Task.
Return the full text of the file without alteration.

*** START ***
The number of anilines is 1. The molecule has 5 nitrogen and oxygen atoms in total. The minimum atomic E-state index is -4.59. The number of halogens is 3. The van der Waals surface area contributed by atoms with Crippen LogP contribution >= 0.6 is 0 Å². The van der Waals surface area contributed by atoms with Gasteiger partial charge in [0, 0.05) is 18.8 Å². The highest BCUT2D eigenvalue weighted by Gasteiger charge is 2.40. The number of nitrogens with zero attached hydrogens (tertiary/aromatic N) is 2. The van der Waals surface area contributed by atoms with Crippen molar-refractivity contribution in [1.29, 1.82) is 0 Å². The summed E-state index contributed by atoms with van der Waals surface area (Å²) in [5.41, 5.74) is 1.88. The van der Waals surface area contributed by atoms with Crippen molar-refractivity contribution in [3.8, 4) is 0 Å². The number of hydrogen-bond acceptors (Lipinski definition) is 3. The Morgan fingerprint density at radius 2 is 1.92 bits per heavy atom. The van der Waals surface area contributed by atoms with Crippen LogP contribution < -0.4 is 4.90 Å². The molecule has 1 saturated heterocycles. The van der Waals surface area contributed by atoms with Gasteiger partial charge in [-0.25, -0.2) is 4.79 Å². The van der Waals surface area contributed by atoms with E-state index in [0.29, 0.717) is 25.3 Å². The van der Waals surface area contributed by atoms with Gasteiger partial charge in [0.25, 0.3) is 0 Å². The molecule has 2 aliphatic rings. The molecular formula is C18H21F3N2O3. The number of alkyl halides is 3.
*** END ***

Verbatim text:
The number of anilines is 1. The molecule has 5 nitrogen and oxygen atoms in total. The minimum atomic E-state index is -4.59. The number of halogens is 3. The van der Waals surface area contributed by atoms with Crippen LogP contribution >= 0.6 is 0 Å². The van der Waals surface area contributed by atoms with Gasteiger partial charge in [0, 0.05) is 18.8 Å². The highest BCUT2D eigenvalue weighted by Gasteiger charge is 2.40. The number of nitrogens with zero attached hydrogens (tertiary/aromatic N) is 2. The van der Waals surface area contributed by atoms with Crippen molar-refractivity contribution in [1.29, 1.82) is 0 Å². The summed E-state index contributed by atoms with van der Waals surface area (Å²) in [5.41, 5.74) is 1.88. The van der Waals surface area contributed by atoms with Crippen molar-refractivity contribution in [3.8, 4) is 0 Å². The number of hydrogen-bond acceptors (Lipinski definition) is 3. The Morgan fingerprint density at radius 2 is 1.92 bits per heavy atom. The van der Waals surface area contributed by atoms with Crippen LogP contribution < -0.4 is 4.90 Å². The molecule has 1 saturated heterocycles. The van der Waals surface area contributed by atoms with Gasteiger partial charge in [-0.25, -0.2) is 4.79 Å². The van der Waals surface area contributed by atoms with E-state index in [0.29, 0.717) is 25.3 Å². The van der Waals surface area contributed by atoms with Gasteiger partial charge in [0.25, 0.3) is 0 Å². The molecule has 2 aliphatic rings. The molecular formula is C18H21F3N2O3. The number of alkyl halides is 3.